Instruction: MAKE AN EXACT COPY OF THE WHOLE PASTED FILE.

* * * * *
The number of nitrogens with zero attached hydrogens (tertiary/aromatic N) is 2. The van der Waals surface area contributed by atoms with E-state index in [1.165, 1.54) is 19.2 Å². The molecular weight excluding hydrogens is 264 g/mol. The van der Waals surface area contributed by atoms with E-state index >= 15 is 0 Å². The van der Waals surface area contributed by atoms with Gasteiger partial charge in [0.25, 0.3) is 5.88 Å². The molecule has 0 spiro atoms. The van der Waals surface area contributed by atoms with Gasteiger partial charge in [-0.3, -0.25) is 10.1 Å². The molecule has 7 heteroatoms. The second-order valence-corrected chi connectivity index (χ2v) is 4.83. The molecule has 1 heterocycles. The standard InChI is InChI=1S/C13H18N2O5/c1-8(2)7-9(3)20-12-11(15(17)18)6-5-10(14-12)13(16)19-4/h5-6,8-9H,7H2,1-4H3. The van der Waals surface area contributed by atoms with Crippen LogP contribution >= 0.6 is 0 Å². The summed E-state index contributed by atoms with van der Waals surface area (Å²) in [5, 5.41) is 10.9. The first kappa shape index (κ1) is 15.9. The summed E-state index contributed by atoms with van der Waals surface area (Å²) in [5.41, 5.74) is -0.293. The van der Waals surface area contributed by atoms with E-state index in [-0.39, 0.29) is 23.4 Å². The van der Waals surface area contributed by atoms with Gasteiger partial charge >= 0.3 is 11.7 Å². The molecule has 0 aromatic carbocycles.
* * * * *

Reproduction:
The number of nitrogens with zero attached hydrogens (tertiary/aromatic N) is 2. The van der Waals surface area contributed by atoms with E-state index in [1.165, 1.54) is 19.2 Å². The molecular weight excluding hydrogens is 264 g/mol. The van der Waals surface area contributed by atoms with E-state index >= 15 is 0 Å². The van der Waals surface area contributed by atoms with Gasteiger partial charge in [0.25, 0.3) is 5.88 Å². The molecule has 0 spiro atoms. The van der Waals surface area contributed by atoms with Gasteiger partial charge in [-0.3, -0.25) is 10.1 Å². The molecule has 7 heteroatoms. The second-order valence-corrected chi connectivity index (χ2v) is 4.83. The molecule has 1 heterocycles. The standard InChI is InChI=1S/C13H18N2O5/c1-8(2)7-9(3)20-12-11(15(17)18)6-5-10(14-12)13(16)19-4/h5-6,8-9H,7H2,1-4H3. The van der Waals surface area contributed by atoms with Crippen LogP contribution >= 0.6 is 0 Å². The summed E-state index contributed by atoms with van der Waals surface area (Å²) in [5, 5.41) is 10.9. The first kappa shape index (κ1) is 15.9. The summed E-state index contributed by atoms with van der Waals surface area (Å²) in [5.41, 5.74) is -0.293. The van der Waals surface area contributed by atoms with E-state index in [-0.39, 0.29) is 23.4 Å². The van der Waals surface area contributed by atoms with Gasteiger partial charge >= 0.3 is 11.7 Å². The molecule has 0 aromatic carbocycles.